Athens, GA.— Although Georgia fans had hoped for an upset, the Gym Dogs were competing against the incontrovertible #1 team in the nation. Their loss was disappointing, but their performance was quite good. If Florida were to falter down the line, due to injuries or to a loss of sharpness, and Georgia were to eliminate some of their missed landings, the result could be very different. The Gym Dogs have to believe in themselves and to believe that hard work over the next two months could pay off.
The current troester.com ranking puts Florida at #1 nationally and Georgia at #5 (calculated as of February 14, 2011). It is highly likely that Georgia will drop in the ranking next week, because the ranking will then be based on Regional Qualifying Scores (RQS’s), which place a premium on “away” scores. Through this week, the ranking has been based on average team scores. The Gym Dogs have not performed at their best on the road, and that will cost them when next week’s ranking comes out. If the Gym Dogs drop to 6th or 7th, that should not surprise anyone. It simply means that the Gym Dogs have not lived up to their potential on the road. But if the Gym Dogs have good meets in Baton Rouge (against LSU) and Los Angeles (against UCLA) in the coming weeks, they will move up.
On the Georgia-Florida meet itself, the Gym Dogs had some bright spots as well as costly errors. On bars, Gina Nuccio (9.875), Cassidy McComb (9.900), Shayla Worley (9.925), and Kat Ding (9.975) turned what could have been a low event score into a team score of 49.250. On beam, Hilary Mauro’s 9.900 tied Florida’s Ashaneé Dickerson for the top beam score of the meet. And on floor, Cassidy McComb’s 9.900 and Hilary Mauro’s 9.925 saved what could have been a low event score.
Congratulation to Florida on an excellent meet, with special mention due their three all-arounders Alaina Johnson (39.675), Ashaneé Dickerson (39.575), and Mackenzie Caquatto (39.475). Next up for the Gym Dogs are the LSU Tigers, whom they will face in Baton Rouge, Louisiana next Friday at 8:00 PM (ET).
Fayetteville, AR.— The Gym Dogs finished strong with a 49.300 team score on the beam, but by then the odds were against catching the Arkansas Razorbacks, who had accumulated a 146.650 to 146.100 lead through the first three rotations. When Arkansas hit a 49.125 in their fourth and final event, they put the meet away.
The most obvious problem for the Gym dogs was two falls on bars, one of which had to count, and two more falls on floor, again requiring one of them to count in the team score. At 0.500 per major deduction, it is clear that two of them that count reduce a team’s final score by a full point. The Gym Dogs’ meet score of 195.400 could easily have been a 196.400, which not only would have won, but it would have given them their best “away” score of the season.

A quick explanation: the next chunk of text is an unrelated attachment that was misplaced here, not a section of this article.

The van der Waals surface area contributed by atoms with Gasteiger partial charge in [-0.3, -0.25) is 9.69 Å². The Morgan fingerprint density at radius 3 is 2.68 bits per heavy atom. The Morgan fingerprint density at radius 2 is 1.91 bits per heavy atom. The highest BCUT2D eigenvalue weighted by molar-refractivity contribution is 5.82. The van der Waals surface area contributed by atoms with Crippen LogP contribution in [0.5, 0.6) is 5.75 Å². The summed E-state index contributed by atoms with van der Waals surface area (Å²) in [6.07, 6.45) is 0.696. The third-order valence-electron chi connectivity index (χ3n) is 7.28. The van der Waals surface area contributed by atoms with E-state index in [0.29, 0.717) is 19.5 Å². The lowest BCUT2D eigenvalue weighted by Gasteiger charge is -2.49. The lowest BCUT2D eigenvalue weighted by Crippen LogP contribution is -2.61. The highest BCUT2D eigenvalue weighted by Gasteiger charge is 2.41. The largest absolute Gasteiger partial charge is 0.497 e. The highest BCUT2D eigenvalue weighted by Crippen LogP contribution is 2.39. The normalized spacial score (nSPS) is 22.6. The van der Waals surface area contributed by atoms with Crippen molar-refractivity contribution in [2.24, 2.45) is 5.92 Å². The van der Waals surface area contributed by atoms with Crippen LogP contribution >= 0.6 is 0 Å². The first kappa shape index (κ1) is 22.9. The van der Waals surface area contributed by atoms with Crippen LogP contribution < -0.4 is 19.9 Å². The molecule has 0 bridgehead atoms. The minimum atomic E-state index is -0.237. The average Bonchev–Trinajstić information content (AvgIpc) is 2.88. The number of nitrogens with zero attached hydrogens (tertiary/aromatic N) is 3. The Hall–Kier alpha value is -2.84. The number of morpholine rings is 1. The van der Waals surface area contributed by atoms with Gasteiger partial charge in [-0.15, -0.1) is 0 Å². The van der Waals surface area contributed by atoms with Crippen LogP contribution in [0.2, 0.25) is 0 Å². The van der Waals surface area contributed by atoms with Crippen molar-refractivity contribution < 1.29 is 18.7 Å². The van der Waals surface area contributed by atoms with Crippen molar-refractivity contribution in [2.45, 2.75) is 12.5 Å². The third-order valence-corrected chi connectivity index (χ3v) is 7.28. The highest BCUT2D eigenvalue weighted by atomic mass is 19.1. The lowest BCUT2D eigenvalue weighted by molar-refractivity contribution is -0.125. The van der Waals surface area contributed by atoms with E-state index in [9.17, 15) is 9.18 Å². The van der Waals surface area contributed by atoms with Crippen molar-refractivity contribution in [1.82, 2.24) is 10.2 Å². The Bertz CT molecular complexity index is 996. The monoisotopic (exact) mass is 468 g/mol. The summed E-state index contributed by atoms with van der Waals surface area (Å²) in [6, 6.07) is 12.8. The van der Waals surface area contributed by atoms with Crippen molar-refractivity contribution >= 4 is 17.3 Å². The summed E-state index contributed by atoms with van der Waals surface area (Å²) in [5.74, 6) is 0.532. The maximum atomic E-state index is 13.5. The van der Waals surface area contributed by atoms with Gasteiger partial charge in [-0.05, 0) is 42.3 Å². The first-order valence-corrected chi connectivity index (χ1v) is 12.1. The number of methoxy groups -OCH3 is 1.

In the first rotation, Arkansas was on vault and Georgia was on bars. Arkansas crafted a 49.000 team score, led by a pair of 9.825s from Jaime Pisani and Katherine Grable. On bars, Georgia earned a 48.675, led by a 9.850 from Gina Nuccio and a 9.875 from Cassidy McComb. The Gym Dogs had to count a fall, which put them in a hole early in the meet.
Switching events for the second rotation, Arkansas and Georgia went to the bars and vault, respectively. Arkansas received a score of 49.025 led by Jaime Pisani’s 9.850 and Michelle Stout’s 9.825, while the Gym Dogs built up a team score of 48.950 headed by a 9.850 from Noel Couch and a pair of 9.800s from Lindsey Cheek and Mariel Box.
For the third rotation, Arkansas went to the beam and Georgia went to the floor. It started to look like Arkansas was going to give the Gym Dogs an opening to make up the deficit they had accumulated, as the Razorbacks had to count scores of 9.550, 9.700, and 9.750 on their way to a 48.625 team score. When Christa Tanella, Noel Couch, and Shayla Worley hit scores of 9.825, 9.800, and 9.875, respectively, Georgia fans started to see the momentum shifting in their favor. But the last two Gym Dogs had falls and other miscues, and the team had to count a 9.200 in their team score of 48.475.